Two members of Clark County’s legislative delegation say there is consensus among its members that the Interstate 5 Bridge needs to be replaced.
Rep. Brandon Vick and Rep. Larry Hoff, both Vancouver Republicans, met with The Columbian’s editorial board last week to recap the 2019 legislative session.
Vick said there is consensus among county legislators to step back and see where there is agreement on the bridge. If light rail is a sticking point, then take it off the table for now, he said.
“There are a variety of different opinions out there,” Hoff added. “The good news is they are starting to center on an I-5 solution, an I-5 Bridge solution.”
State lawmakers approved a two-year transportation bill this year that provided $35 million toward replacing the aging bridge. Half will go to opening and operating an I-5 Bridge project office, with the rest devoted to pre-design and planning.
Vick said funding an I-5 Bridge office “gives us the first real legislative step forward,” adding that the local delegation also supports planning for a third Columbia River bridge at some future point.
“I think the short answer is what we could have expected to get done this year, we got it done,” he said.
Vick said he and Sen. Annette Cleveland, D-Vancouver, have met with Oregon House Speaker Tina Kotek, a Portland Democrat. Vick said Kotek will appoint members to a bi-state bridge commission.
“We are trying to work with the Oregon Senate to get their members appointed,” he said.
Hoff said there is more work to be done, especially with Oregon.
“Everybody stuck on I-5 at 4 o’clock, they don’t really understand how this whole thing will happen, how Oregon has to come to the table,” he said.
Hoff also will be looking to the nation’s capital for assistance.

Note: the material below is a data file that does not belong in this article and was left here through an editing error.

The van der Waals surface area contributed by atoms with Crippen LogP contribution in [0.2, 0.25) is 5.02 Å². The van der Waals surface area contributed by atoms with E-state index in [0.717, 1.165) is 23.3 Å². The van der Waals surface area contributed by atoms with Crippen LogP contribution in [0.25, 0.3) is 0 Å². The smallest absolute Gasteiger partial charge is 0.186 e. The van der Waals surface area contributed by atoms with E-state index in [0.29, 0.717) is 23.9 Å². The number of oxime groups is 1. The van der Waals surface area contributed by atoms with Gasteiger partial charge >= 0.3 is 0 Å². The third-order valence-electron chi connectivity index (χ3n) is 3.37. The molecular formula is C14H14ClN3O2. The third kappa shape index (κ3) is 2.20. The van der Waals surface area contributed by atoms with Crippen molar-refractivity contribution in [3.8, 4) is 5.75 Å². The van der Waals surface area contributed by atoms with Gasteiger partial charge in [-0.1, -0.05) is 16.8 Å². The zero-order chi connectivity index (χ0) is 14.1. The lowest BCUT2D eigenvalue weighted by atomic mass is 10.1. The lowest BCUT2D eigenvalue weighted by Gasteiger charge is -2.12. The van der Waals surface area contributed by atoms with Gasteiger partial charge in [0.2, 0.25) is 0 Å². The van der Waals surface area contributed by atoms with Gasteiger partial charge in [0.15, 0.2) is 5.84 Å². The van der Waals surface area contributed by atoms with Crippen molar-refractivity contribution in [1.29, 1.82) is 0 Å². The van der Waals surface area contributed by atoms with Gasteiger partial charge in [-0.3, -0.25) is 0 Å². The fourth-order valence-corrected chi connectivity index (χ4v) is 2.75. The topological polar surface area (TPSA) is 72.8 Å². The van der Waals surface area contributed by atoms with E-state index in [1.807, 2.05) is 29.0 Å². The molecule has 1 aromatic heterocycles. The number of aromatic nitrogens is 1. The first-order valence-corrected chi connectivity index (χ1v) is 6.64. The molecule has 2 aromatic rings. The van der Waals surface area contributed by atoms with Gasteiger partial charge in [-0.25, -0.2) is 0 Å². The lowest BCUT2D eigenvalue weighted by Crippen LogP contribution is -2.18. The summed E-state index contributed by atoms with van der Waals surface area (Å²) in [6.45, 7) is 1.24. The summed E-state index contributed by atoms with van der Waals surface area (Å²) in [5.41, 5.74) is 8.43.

“This is a federal transportation concern and one our folks in D.C. need to start paying a little more attention to,” he said.
House Republican Leader J.T. Wilcox, R-Yelm, joined the two local legislators for part of last week’s discussion.
“There is no one more collaborative in Olympia than Brandon (Vick),” Wilcox said. “The cast of characters, I think, is set up to work better than it has in the past.”
Six years ago, the Washington Senate, which was then controlled by Republicans, balked at providing funding for the Columbia River Crossing, causing the project to shut down after years of planning, design and community outreach. Former Sen. Don Benton, R-Vancouver, played a key role in killing it.
“At some point, we are going to have to pay for it,” Vick said. “As far as the importance (of the project), I think we have that sold — until the next election.”
Budgets and taxes
Lawmakers were decidedly less upbeat on other issues, including eliminating the sales tax exemption for Oregon shoppers at Clark County businesses.
Beginning July 1, that exemption will be eliminated. Come 2020, Oregon residents and others who are eligible will need to submit an annual application to the Washington Department of Revenue for reimbursement of paid state sales taxes totaling $25 or more. Only one application per calendar year will be allowed.
Some business owners are concerned that eliminating the sales tax exemption will take a big bite out of their revenues. Hoff said the state hopes to reap $54 million in new taxes by eliminating the exemption, but he suspects it will simply drive away business, not drive up sales tax collections.
“I just don’t see that happening,” he said about the $54 million.
Vick said he and others will fight to reinstate the sales tax exemption.
“We are going to count on 2020 helping us out a little bit, too,” he said, referring to the next general election.
The two local legislators were critical of tax increases passed during the recent session. Democrats currently hold a 57-41 advantage in the House.
“We found out we were going to have close to $3 billion extra to spend,” Vick said. “The Legislature, without a lot of support from us (Republicans), decided to spend $7 billion.”
Vick said lawmakers increased the business and occupation tax to help pay for college for families earning less than $50,000, but predicted that tuition break will be one of the first items on the chopping block during an inevitable economic downturn.